Each year, Harvest’s diverse lineup includes some artists appearing at the festival for their very first time and other artists who have been invited back again and again.
This year, at long last, a hometown favourite will make their anticipated return to Harvest when the reunited Blind Dog takes over the Cox & Palmer Blues Court stage.
Throughout the 90s, Blind Dog played throughout Fredericton and the surrounding area “at any of the bars, the festivals, all over the province, the whole region, actually: New Brunswick and into Maine; in Carleton County, where the bikers loved us—and we’d play from midnight til’ dawn!” said rhythm guitarist Bruce Hughes.
The band arrived on the scene right around the same time Harvest started and soon secured themselves a slot at the festival’s second incarnation, where they played “a four and a half hour megaset, and that established our name right there. We were playing everything that night—wasn’t just blues, that’s for sure … We had to dig out everything and the kitchen sink, but it went over well.”
From that second festival in 1992 until the end of the decade, the festival had “something for us every year,” whether it was headlining a show, opening a set or organizing a post-Harvest party for all the festival’s volunteers.
As the new millennium neared, though, the band felt in need of a change. “After a decade, a couple recording sessions, we had day jobs, families … It was time,” explained Hughes. “We had a good run, but it was time to move on with life.”
The band felt that it was also time to make room for other artists at the festival.
“For ten years almost, it was Blind Dog, Blind Dog,” said drummer Allison Hovey. “We needed to roll over and let other bands come in and start doing their thing.”
The band remained involved in each other’s lives, but also in the festival, with Hughes serving as a volunteer every single year—whether he was performing or not. The members all stressed the integral role volunteers play in ensuring Harvest is a success year after year. Without them, they believe “the festival would go nowhere.”
“They have so many repeat volunteers because the festival shows so much respect to its volunteers,” Hovey said. The band encouraged students to seek out one of the many volunteer opportunities available—and those volunteers “might even get to go to some free shows,” they added with a wink.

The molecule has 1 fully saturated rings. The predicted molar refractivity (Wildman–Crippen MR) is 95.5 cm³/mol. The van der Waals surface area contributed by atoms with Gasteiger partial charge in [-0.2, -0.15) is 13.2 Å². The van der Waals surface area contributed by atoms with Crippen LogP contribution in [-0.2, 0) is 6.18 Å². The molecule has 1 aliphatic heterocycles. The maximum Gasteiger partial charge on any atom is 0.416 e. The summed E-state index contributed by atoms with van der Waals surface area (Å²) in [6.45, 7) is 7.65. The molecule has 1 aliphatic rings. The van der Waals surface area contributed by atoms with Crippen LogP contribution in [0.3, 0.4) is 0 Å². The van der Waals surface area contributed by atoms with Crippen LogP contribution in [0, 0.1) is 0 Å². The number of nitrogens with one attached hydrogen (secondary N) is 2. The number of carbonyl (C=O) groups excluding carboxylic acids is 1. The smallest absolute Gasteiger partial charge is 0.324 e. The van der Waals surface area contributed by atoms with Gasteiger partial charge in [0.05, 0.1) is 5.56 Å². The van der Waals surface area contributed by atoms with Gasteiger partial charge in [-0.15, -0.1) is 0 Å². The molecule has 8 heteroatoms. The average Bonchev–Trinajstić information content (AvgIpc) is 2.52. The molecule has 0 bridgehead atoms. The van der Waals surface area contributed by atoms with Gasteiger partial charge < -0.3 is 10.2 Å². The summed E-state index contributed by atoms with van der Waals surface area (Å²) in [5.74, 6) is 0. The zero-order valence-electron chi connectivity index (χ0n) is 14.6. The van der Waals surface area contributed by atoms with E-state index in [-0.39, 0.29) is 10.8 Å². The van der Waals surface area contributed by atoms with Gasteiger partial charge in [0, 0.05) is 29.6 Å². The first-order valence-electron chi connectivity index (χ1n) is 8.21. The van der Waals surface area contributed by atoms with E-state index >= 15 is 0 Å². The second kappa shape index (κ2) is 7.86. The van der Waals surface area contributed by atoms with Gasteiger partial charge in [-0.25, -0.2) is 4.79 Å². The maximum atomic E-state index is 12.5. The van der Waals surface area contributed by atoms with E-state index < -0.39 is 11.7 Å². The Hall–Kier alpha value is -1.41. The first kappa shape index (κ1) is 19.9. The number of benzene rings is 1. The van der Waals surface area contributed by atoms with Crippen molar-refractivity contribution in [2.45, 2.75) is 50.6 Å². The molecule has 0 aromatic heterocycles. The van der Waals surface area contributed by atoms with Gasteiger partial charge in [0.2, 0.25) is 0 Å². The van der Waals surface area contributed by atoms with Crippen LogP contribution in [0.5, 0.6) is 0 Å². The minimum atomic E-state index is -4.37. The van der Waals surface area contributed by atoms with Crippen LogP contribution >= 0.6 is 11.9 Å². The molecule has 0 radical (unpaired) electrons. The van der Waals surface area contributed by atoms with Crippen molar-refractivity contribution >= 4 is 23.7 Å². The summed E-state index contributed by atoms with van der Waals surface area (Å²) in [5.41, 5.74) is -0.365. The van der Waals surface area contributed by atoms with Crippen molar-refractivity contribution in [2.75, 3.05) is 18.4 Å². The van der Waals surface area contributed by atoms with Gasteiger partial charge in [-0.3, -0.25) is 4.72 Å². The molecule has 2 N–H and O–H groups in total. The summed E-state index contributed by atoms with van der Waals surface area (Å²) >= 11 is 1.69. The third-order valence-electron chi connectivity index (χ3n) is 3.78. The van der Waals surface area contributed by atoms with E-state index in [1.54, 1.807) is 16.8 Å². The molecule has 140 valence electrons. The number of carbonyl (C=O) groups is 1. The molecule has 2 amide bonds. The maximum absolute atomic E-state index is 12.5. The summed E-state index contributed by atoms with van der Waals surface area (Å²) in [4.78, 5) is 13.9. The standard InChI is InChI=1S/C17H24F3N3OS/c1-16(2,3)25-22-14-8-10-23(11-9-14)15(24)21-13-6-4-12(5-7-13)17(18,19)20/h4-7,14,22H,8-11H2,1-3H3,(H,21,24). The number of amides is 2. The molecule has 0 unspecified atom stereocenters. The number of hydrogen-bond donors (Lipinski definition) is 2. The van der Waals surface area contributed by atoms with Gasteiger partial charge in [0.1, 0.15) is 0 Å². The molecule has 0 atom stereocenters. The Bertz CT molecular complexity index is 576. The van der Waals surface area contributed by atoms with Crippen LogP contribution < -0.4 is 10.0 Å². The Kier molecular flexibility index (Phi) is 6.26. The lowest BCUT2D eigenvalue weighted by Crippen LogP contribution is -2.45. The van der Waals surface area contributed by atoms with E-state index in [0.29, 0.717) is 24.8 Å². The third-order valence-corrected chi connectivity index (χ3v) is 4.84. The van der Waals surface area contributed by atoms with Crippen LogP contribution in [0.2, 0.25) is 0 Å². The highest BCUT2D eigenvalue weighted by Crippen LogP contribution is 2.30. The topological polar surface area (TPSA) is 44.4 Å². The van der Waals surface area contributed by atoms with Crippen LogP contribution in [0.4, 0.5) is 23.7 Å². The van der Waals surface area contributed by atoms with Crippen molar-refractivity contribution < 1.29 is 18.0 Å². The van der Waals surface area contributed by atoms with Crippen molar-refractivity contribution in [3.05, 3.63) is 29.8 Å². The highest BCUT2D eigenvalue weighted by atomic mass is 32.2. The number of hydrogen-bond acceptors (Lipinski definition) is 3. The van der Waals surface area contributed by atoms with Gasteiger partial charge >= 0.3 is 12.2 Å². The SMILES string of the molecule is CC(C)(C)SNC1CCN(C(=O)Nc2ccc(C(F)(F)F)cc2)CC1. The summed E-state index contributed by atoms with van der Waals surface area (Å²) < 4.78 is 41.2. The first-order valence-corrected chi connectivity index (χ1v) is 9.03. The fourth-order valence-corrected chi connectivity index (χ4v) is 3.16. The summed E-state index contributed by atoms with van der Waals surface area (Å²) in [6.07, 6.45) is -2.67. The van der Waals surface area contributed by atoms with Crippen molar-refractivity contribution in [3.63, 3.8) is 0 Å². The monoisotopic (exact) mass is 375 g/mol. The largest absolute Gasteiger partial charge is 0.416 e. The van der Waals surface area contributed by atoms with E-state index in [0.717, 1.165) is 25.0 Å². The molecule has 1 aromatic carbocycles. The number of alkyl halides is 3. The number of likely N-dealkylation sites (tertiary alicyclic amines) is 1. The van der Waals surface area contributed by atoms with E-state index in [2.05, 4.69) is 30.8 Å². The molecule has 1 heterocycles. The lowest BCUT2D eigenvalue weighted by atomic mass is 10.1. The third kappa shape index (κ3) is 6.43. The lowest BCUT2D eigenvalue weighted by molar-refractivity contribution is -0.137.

Through his annual volunteering, Hughes kept noticing something: at each year’s festival, people “would talk about Blind Dog constantly” to him. After a decade of wanting to hold a reunion, Hughes finally decide that the timing was right. He reached out to the four other Blind Dog members, found that everyone’s schedules lined up, and sent in an application to be part of this year’s lineup. Both the band and the organizers were thrilled by the decision.
Though the reunion has come with some slight hiccups—Hughes suffered a stroke shortly after planning the comeback gig, which bassist David Cunningham jokingly attributes to “the huge bucks they offered us!”—the band has had no trouble picking up where they left off, with all the old tunes easily coming back to them. They’ve even been able to put together a CD of their studio recordings, which were only ever available on cassette—cassettes they’re told some fans still have; this CD will be on-sale at the show. (Personal disclaimer: they kindly brought a copy of the CD for yours truly, and I can confirm: it’s killer!)
Despite any setbacks experienced along the way, the band seems eager and energetic for their big return, promising “rock and blues and a good time.”
“Let me tell ya: it’s gonna be a special time,” said Hughes, eyes twinkling like those of a young musician about to play for the very first time.
For a band that has given Harvest so much, they certainly deserve it.
Blind Dog will make their long-awaited Harvest return at the Cox & Palmer Blues Court on Sept. 15 at 8:45 p.m. For tickets and more info, visit Harvestbluesandjazz.com.